Almost a month after the riots in Johannesburg foreign nationals in Cape Town staged a sit-in outside the local offices of the United Nations Refugee Agency (UNRA). The nationals demanded that the UNRA pay for their fair back to their respective home countries so as to escape xenophobia in South Africa.[37][38]

Nigeria[edit]

In Nigeria all stores and service centres operated by South African telecom company MTN were temporarily shut following retaliatory attacks on the company for the riots in South Africa.[39] Other South African companies also temporarily suspended trading as Multichoice and Shoprite also stopped operations.[40] Nigerian artist Tiwa Savage stated on Twitter that she would be cancelling appearances in South Africa in protest of the riots.[41][42]

Following the riots President Muhammadu Buhari of Nigeria summoned the South African High Commissioner to convey his concerns about the incident to President Ramaphosa of South Africa.[43] The Nigerian government also cancelled its participation at the African Economic Forum which was scheduled to be held in Cape Town in retaliation to the riots[44] and closed its embassy in South Africa citing security concerns.[45] Nigeria's ruling party, the All Progressives Congress, advocated for the nationalization of South African businesses in retaliation for attacks on Nigerian nationals.[46] South African diplomatic missions in Abuja and Lagos were closed due to threats of retaliatory violence.[47]

See also[edit]

References[edit]

  1. ^ a b "Police monitor taxi drivers as they gather in the Pretoria city centre". SABC News. 2019-09-02. Retrieved 2019-09-04.
  2. ^ "Gauteng violence: Death toll rises after two burned bodies found in Alexandra". News24. 2019-09-04. Retrieved 2019-09-05.
  3. ^ "Foreigners in South Africa fear for safety after attacks". www.aljazeera.com. Retrieved 2019-09-05.
  4. ^ "Gauteng xenophobia attacks akin to 2008 crisis - Institute of Race Relations". News24. 2019-09-05. Retrieved 2019-09-05.
  5. ^ "Unrest flares up in Joburg CBD: Police fire rubber bullets on marchers armed with sticks and pangas". News24. 2019-09-08. Retrieved 2019-09-08.
  6. ^ "'Foreigners must go', chant protesters as they wait for Mangosuthu Buthelezi". SowetanLIVE. Retrieved 2019-09-08.
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  8. ^ "Gauteng violence: 5 confirmed dead, 189 arrested". News24. 2019-09-03. Retrieved 2019-09-04.
  9. ^ a b "South African Riots Over 'Xenophobia' Prompt Backlash Across Africa". New York Times. 2019-09-05. Retrieved 2019-09-07.
  10. ^ "South Africa's Ramaphosa says at least 10 killed in riots". Reuters. 2019-09-05. Retrieved 2019-09-07.
  11. ^ "'At least I am alive and safe': Xenophobic violence spreads to Alexandra where it started in 2008". News24. 2019-09-04. Retrieved 2019-09-04.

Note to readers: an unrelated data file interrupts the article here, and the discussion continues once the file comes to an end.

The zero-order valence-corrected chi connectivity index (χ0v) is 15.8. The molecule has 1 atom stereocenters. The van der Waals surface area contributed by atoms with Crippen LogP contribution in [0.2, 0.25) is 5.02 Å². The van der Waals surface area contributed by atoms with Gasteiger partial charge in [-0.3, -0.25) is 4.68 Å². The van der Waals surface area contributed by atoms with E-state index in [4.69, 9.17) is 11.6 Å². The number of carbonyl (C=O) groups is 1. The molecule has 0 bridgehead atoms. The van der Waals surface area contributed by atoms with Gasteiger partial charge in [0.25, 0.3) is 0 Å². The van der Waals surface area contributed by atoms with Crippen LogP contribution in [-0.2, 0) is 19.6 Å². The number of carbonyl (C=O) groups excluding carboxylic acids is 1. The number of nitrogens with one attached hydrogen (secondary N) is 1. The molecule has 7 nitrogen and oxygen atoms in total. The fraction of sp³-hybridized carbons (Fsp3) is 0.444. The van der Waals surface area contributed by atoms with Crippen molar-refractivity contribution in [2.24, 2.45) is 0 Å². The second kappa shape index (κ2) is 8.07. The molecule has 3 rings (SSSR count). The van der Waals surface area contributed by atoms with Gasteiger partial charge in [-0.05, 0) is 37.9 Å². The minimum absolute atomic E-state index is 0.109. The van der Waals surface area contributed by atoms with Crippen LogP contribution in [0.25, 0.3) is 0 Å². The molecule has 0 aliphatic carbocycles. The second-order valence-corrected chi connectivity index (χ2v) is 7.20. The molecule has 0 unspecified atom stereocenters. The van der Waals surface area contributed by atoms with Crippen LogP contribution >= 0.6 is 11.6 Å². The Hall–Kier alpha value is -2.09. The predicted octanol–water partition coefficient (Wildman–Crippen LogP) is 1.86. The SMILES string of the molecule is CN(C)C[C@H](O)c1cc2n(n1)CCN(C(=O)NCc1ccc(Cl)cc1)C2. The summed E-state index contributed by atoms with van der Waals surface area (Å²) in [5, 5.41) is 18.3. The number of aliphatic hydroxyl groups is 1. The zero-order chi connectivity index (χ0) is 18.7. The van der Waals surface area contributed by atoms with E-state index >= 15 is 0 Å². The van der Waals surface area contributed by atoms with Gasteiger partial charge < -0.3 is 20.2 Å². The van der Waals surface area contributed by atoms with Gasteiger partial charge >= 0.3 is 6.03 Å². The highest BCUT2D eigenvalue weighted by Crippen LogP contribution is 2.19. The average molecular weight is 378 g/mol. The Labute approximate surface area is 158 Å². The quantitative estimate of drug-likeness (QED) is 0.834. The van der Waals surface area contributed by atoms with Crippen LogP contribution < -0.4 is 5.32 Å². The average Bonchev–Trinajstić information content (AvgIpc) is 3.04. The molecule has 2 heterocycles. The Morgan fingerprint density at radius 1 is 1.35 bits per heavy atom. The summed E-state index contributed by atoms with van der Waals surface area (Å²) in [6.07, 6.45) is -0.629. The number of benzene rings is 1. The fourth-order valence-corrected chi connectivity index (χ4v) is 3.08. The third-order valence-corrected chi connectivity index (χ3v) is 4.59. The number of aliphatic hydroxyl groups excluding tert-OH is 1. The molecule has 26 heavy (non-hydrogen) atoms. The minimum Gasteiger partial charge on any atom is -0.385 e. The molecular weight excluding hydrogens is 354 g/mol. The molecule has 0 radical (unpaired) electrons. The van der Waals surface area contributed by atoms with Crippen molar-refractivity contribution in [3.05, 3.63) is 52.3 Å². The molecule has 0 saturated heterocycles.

12. ^ "Xenophobic attacks shame South Africa as regional leaders meet". Moneyweb. 2019-09-03. Retrieved 2019-09-03.
  13. ^ "'They're not doing this because they don't want foreigners – they're desperate, they're hungry'". Daily Maverick. 2019-09-04. Retrieved 2019-09-04.
  14. ^ "Katlehong residents block roads before looting Sontonga Mall". Independent Online. 2019-09-04. Retrieved 2019-09-07.
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  18. ^ "Bheki Cele blames Joburg violence on Cleveland and Denver hostel dwellers". IOL. 2019-09-04. Retrieved 2019-09-04.
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  27. ^ Bornman, Jan. "New Frame: The people who sparked the xenophobic violence". Daily Maverick. Retrieved 2019-09-12.
  28. ^ a b Christensen, Susan Njanji, Sofia. "Scores arrested in looting, xenophobic protests". The M&G Online. Retrieved 2019-09-04.
  29. ^ a b "South Africa: Deadly Attacks on Foreign Truck Drivers". Human Rights Watch. 2019-08-26. Retrieved 2019-09-04.
  30. ^ Jika, Sabelo Skiti, Thanduxolo. "Behind the Johannesburg riots: How did they happen?". The M&G Online. Retrieved 2019-09-08.
  31. ^ CNN, Daniel Gallan, for. "Zambia calls off match with South Africa because of xenophobic violence". CNN. Retrieved 2019-09-05.
  32. ^ "WATCH: Pick n Pay store stormed in Zambia". Fin24. 2019-09-04. Retrieved 2019-09-04.
  33. ^ "Botswana issues travel advisory, warns citizens travelling to South Africa | IOL Business Report". www.iol.co.za. Retrieved 2019-09-05.
  34. ^ "Right2Know blames Mashaba, Ramaphosa, Zwelithini for attacks on foreigners | IOL News". www.iol.co.za. Retrieved 2019-09-04.
  35. ^ Mtabane, Busi (2019-09-02). "STATE IS COMPLICIT IN XENOPHOBIC VIOLENCE UNDERMINING THE RULE OF LAW". Right2Know Campaign. Retrieved 2019-09-04.
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  40. ^ "MTN, MultiChoice shut branches in Nigeria amid protests over SA attacks". Fin24. 2019-09-04. Retrieved 2019-09-04.
  41. ^ "Blood Orange's Performance on A COLORS SHOW Is Dripping in Melancholy and Purple Flowers". OkayAfrica. 2019-09-04. Retrieved 2019-09-04.
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  46. ^ "Nigerian ruling party demands takeover of SA firms". Fin24. 2019-09-08. Retrieved 2019-09-08.